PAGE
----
What Does Openness Mean to You?
Openness at Mozilla, part 2
Three years ago, I started Mozilla Open Leaders by mentoring a handful of champions in the internet health movement. Since then, I’ve seen the powerful impact that movement building and open practices have on the health of the internet.
That’s why I’m thrilled that my team, the Open Leadership & Events team (OLE, affectionately pronounced olé), is working to help Mozilla, as well as our friends and allies, in our efforts to work more like a movement. We want to support and mobilize leaders fueling better machine decision-making on an open, free and healthy internet. We’re starting with a survey! Each week, a member of the OLE team will be publishing a blog post focusing on one question from this survey.
It’s my turn this week, and I’m focusing on the first question: What does openness mean to you?
Why are we asking this question?
Open has a broad range of definitions — I’ve heard more than a few in my time with open source, open science and Mozilla. I want to know which ideas resonate with the people in our movement. This is a great opportunity to listen to and learn from a community that has championed openness from the beginning.
As we’ve grown, our work has evolved along with our way of working. What does openness mean for today’s Mozilla?
Why is this question important to me?
I spent years misunderstanding this concept because I didn’t think it was an important question to answer.
I first heard about open source as a first-year computer science major. I asked my friend to help me install Linux on my laptop so I could do my homework without visiting the (dark & sometimes smelly) computer lab. He explained that Linux was “free and open-source software” and used the phrase “free as in speech not free as in beer”. This meant nothing to 17-year-old me who had never tasted beer or questioned free speech, but I nodded in agreement in front of these upper-year computer scientists.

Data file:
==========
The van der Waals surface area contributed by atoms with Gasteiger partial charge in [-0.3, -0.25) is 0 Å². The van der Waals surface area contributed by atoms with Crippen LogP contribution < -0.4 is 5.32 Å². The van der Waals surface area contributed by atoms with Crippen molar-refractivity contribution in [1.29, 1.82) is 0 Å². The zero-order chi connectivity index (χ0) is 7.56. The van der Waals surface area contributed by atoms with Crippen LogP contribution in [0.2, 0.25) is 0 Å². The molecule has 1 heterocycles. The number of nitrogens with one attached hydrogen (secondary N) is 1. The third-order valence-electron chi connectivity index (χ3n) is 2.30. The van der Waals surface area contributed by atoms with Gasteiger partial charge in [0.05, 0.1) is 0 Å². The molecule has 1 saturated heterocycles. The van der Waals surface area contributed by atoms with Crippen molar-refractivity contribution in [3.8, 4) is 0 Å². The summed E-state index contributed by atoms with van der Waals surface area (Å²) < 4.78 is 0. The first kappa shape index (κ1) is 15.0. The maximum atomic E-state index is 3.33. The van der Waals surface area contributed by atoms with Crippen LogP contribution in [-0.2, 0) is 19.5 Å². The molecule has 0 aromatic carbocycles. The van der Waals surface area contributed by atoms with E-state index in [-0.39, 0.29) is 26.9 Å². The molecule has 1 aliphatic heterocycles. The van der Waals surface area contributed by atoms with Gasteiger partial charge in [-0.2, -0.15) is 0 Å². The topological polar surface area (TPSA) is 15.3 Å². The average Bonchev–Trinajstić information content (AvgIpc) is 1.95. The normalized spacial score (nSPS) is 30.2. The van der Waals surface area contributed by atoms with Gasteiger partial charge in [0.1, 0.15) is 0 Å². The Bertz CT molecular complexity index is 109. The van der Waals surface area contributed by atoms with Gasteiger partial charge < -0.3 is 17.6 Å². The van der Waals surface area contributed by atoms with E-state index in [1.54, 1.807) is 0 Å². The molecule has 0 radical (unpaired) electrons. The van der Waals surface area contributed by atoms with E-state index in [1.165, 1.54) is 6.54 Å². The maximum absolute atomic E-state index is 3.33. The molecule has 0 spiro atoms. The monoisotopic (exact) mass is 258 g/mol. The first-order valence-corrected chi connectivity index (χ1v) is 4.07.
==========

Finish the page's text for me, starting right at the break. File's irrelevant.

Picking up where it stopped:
A couple weeks later, I created a free Gmail account and I didn’t see how this free service was different from the other. Without answering this question, ‘open’ is just another free service.
Years later, when I finally answered this question for myself, I saw how openness drives collaboration and leadership and ultimately leads to innovation.
How would I answer this question?
A couple key definitions and stories have influenced most of my thinking around openness today. In particular, the history of the term “open source” helped me see my place in this movement. You can read the long version of this story in my blog post How to bring openness to a closed community.
The first definition I resonated with came from the Mozilla wiki:
Working Open: Public and participatory. This requires structuring efforts so that “outsiders” can meaningfully participate (and become “insiders” as appropriate). — Mozilla Wiki
Openness means being both radically public and radically participatory.
Radically Public: Anyone can install and use Linux, just like Gmail, but with Linux, I can also see every line of code, every person involved, and a long history of discussion that went into building the product.
Radically Participatory: I can use and give feedback on Linux, just like Gmail, but with Linux, I can be more than just a user. I can also join the development discussions, influence decisions, become a co-creator and make changes to the code.
This idea becomes even more powerful when applied to more than code. How many more scientific breakthroughs would we see in public and participatory research? What would an open government look like? Would we approach AI solutions more ethically if this work was done in the open?
The past few years, I’ve focused on bringing openness to leadership. I’ve learned that being open as a leader empowers others to work openly with you. This thinking led our team to the Open Leadership Framework and this next definition:
Open Leader: An open leader designs and builds projects that empower people to collaborate within inclusive communities. — Open Leadership Framework
The longer I think about openness, the more I’m convinced that openness and open leadership are what’s most needed to tackle the problems we face on the internet today.
How would you answer this question?
Please join the discussion! How would you answer this question for Mozilla? For your community, organization, or project? For a healthier internet? Leave a comment below and let us know what you think. Have feedback, questions, or suggestions? Let us know at firstname.lastname@example.org or @MozOpenLeaders. Learn more about the OLE team and our work here.